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Outcomes and Complications of Extension of Previous Long Fusion to the Sacro‐pelvis: Does Surgical Approach Make a Difference?: Paper #28

Burton, Douglas C. MD (University of Kansas Medical Center); Boachie‐Adjei, Oheneba MD; Shaffrey, Christopher I. MD; Schwab, Frank J. MD; Hostin, Richard MD; Shelokov, Alexis P. MD; Bess, Shay R. MD; Akbarnia, Behrooz A. MD

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Spine Journal Meeting Abstracts: September 2009 - Volume 10 - Issue - p 73–74
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Introduction: Few studies have reported the results and complication rates for extension of previous long scoliosis fusions terminating at L3, L4, or L5 to the sacro‐pelvis. The purpose of this study was to evaluate the efficacy and complications of different surgical approaches to optimize spinal alignment correction in patients requiring revision spinal surgery with extension of fusion to the sacro‐pelvis.

Methods: Retrospective, consecutive (1995–2006), multicenter, chart, HRQL, and radiographic review of adult deformity pts previously fused distally to L3, L4, or L5 receiving revision surgery to extend the fusion to the sacro‐pelvis. Pts were divided into APSF (n=30) and PSF (n=14; 10 of 14 had either a PLIF or TLIF) approach groups. Pts were evaluated for pedicle subtraction osteotomy (PSO; n=13) or no PSO (n=31). Radiographic evaluation included coronal and sagittal spino‐pelvic measures. Perioperative complications were noted.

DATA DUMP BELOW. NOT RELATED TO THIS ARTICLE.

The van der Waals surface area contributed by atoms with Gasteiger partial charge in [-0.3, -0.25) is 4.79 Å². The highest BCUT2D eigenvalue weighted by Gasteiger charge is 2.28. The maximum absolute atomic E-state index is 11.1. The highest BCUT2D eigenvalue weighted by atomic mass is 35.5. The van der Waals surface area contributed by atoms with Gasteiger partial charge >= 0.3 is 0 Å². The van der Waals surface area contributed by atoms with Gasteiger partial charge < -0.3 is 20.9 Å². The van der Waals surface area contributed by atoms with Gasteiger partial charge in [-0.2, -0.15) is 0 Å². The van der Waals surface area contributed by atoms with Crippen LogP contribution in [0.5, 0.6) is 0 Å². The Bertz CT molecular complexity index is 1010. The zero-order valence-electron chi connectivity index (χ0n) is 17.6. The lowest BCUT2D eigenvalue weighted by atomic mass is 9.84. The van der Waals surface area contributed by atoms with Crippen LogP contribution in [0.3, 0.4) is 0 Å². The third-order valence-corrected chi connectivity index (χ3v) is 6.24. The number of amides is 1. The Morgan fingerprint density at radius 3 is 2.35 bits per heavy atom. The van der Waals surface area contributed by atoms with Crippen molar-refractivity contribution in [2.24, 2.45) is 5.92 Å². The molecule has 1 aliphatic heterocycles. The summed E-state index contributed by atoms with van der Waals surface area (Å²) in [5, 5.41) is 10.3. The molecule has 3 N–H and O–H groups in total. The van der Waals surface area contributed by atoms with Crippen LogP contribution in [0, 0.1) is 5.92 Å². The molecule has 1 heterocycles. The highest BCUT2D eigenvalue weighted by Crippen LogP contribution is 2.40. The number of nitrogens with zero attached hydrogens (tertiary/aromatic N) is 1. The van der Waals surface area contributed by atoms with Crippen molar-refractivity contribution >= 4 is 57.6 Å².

Results: 44 pts of 54 eligible pts, mean age 49.0 yrs (21–73 yrs), had 2 yr radiographic data. Mean follow‐up was 41.9 months (23–135 months). 41 of 54 pts had 2 yr SRS 22 scores. No statistically significant preoperative differences existed between the APSF and PSF groups, except the APSF group had a larger TL curve (p=0.011). Only pts receiving PSO had significant sagittal vertical axis (SVA) correction postoperatively (p=0.002). Although not statistically significant, more complications occurred in APSF compared to PSF (14 vs 1; p=0.092; Table 1). Table 1 indicates that there was no difference in: 1) total complications PSO vs no PSO, 2) total pseudarthroses PSF vs APSF, and 3) post‐op HRQL outcomes between pts with or without complications.

Conclusion: Posterior approach with osteotomy achieved equivalent sagittal spinal alignment and post‐op HRQL scores without an increase in pseudoarthrosis rates compared to APSF in pts undergoing revision surgery with extension of fusion to the sacro‐pelvis. PSO achieved a statistically significant improvement in SVA correction without increasing complications. Post‐op HRQL outcomes were equivalent to the published literature of primary surgery to the pelvis.

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© 2009 Lippincott Williams & Wilkins, Inc.